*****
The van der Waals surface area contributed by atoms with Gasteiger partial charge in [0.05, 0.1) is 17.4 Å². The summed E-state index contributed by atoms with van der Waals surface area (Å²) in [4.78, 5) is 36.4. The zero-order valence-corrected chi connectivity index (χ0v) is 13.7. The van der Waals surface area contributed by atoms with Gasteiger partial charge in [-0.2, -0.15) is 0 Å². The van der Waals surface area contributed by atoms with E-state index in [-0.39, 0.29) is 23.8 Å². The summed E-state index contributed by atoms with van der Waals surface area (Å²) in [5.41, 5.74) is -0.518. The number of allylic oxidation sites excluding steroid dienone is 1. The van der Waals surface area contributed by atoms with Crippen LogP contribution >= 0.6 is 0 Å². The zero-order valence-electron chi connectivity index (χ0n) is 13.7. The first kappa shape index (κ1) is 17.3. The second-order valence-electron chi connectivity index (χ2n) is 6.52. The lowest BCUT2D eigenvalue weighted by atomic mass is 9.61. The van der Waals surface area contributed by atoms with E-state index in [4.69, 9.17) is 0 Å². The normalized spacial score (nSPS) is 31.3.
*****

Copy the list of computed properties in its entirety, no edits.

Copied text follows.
The van der Waals surface area contributed by atoms with Gasteiger partial charge in [0.05, 0.1) is 17.4 Å². The summed E-state index contributed by atoms with van der Waals surface area (Å²) in [4.78, 5) is 36.4. The zero-order valence-corrected chi connectivity index (χ0v) is 13.7. The van der Waals surface area contributed by atoms with Gasteiger partial charge in [-0.2, -0.15) is 0 Å². The van der Waals surface area contributed by atoms with E-state index in [-0.39, 0.29) is 23.8 Å². The summed E-state index contributed by atoms with van der Waals surface area (Å²) in [5.41, 5.74) is -0.518. The number of allylic oxidation sites excluding steroid dienone is 1. The van der Waals surface area contributed by atoms with Crippen LogP contribution >= 0.6 is 0 Å². The zero-order valence-electron chi connectivity index (χ0n) is 13.7. The first kappa shape index (κ1) is 17.3. The second-order valence-electron chi connectivity index (χ2n) is 6.52. The lowest BCUT2D eigenvalue weighted by atomic mass is 9.61. The van der Waals surface area contributed by atoms with E-state index in [4.69, 9.17) is 0 Å². The normalized spacial score (nSPS) is 31.3.